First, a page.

What are you working on now?

I’ve already written another story in the same style (completely unrelated storyline), which still needs a bit of tweaking. I also plan to write a sequel to Little Ronnie in the near future, but for the time being I am going to see how Little Ronnie performs in what is an incredibly competitive market. If the demand is there, I would be delighted to continue Ronnie’s adventures! I hope to write a full-length novel one day, but one step at a time I think!

What would you say to people who are still trying to get published?

Don’t let a a few rejections get you down. I received nine rejections followed by an email telling me that a publisher loved it! You just have to stick it out and explore all the different avenues available, and ultimately you may have to bite the bullet and accept that it’s not the right time for your story to be accepted. Double-check and even get someone else to proof-read your submission – even the covering email/letter should be checked for mistakes. I can only presume that when publishers are receiving literally thousands of submissions, a spelling mistake in the first sentence would render the rest of your submission pretty pointless!

And finally… Did the list of publishers on my blog help?!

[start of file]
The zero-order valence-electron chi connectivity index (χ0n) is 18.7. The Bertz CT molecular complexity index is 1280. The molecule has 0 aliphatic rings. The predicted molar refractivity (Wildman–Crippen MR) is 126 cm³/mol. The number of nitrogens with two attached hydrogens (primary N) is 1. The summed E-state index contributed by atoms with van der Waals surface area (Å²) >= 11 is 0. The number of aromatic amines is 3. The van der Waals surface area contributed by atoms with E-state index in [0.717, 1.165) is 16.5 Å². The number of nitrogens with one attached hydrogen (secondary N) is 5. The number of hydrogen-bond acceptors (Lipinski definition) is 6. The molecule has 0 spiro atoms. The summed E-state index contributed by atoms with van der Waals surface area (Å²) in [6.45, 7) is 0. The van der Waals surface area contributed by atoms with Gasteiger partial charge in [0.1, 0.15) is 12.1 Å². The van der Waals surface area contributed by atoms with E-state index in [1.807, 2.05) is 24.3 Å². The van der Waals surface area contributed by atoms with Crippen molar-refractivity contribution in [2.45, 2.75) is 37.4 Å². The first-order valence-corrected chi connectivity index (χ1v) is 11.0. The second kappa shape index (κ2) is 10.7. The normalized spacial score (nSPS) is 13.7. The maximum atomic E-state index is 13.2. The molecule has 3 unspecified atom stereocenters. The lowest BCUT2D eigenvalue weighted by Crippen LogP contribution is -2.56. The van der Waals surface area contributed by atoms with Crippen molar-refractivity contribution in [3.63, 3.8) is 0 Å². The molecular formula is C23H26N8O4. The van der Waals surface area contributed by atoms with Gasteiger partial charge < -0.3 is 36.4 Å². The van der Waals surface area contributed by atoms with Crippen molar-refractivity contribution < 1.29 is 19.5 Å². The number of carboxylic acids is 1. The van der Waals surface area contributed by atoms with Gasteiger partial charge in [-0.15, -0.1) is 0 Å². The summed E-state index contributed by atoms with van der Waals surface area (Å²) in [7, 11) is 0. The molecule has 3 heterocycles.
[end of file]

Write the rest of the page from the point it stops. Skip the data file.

A resounding YES! I would literally not be writing this email, nor would I be having a book published next year if it wasn’t for Lou’s blog. An amazing help, and I can’t thank her enough!

Little Ronnie and Magic the Horse is due to be released in Spring 2013, by Top That! Publishing.  You can follow Pete on Twitter at @pdshaw09.

publishers · slushpile · Submissions · unsolicited manuscripts

Meadowside Books no longer trading

Sadly I heard today that Meadowside Books are no longer trading.  Staff have been made redundant.  As far as I know, any manuscripts they have been holding have been shredded – which sounds drastic but stops them being misused.  So if you’ve submitted to them recently it’s time to move on to the next publisher on your list.  A real pity when a children’s publisher like this has to fold.

publishers · Submissions · Uncategorized · unsolicited manuscripts

Interview with Derrick Alderman of CoopJack Publishing

Hello Derrick.  What is your background and what led you to starting CoopJack Publishing?

I’ve been working for a textbook design company for 10 years, doing the same thing over and over and over again. I finally had the chance to do something new, which was to create epub books for Nook (Barnes & Noble) and iPad. It was fun, interesting, and based on my textbook experience, not too difficult. Two months ago, I quit that job and — among other paying things — I decided I wanted to publish some books on my own. I started CoopJack Publishing.

You are asking for picture books at the moment; are you likely to consider anything else now or in the future?

Right now, I’m focusing on picture books which is what I’m familiar with. I would certainly consider publishing novels or nonfiction when I find the right book and have the time to learn the technology.

Do you accept rhyming stories?

Yes, I personally LOVE rhyming stories.

Should us Brits alter our manuscripts to American spellings/words?

Ha! No, don’t worry about it.

You are hoping to publish to the iTunes bookstore. Can you explain what that means in terms of what devices people would download the books on to and what form they would take?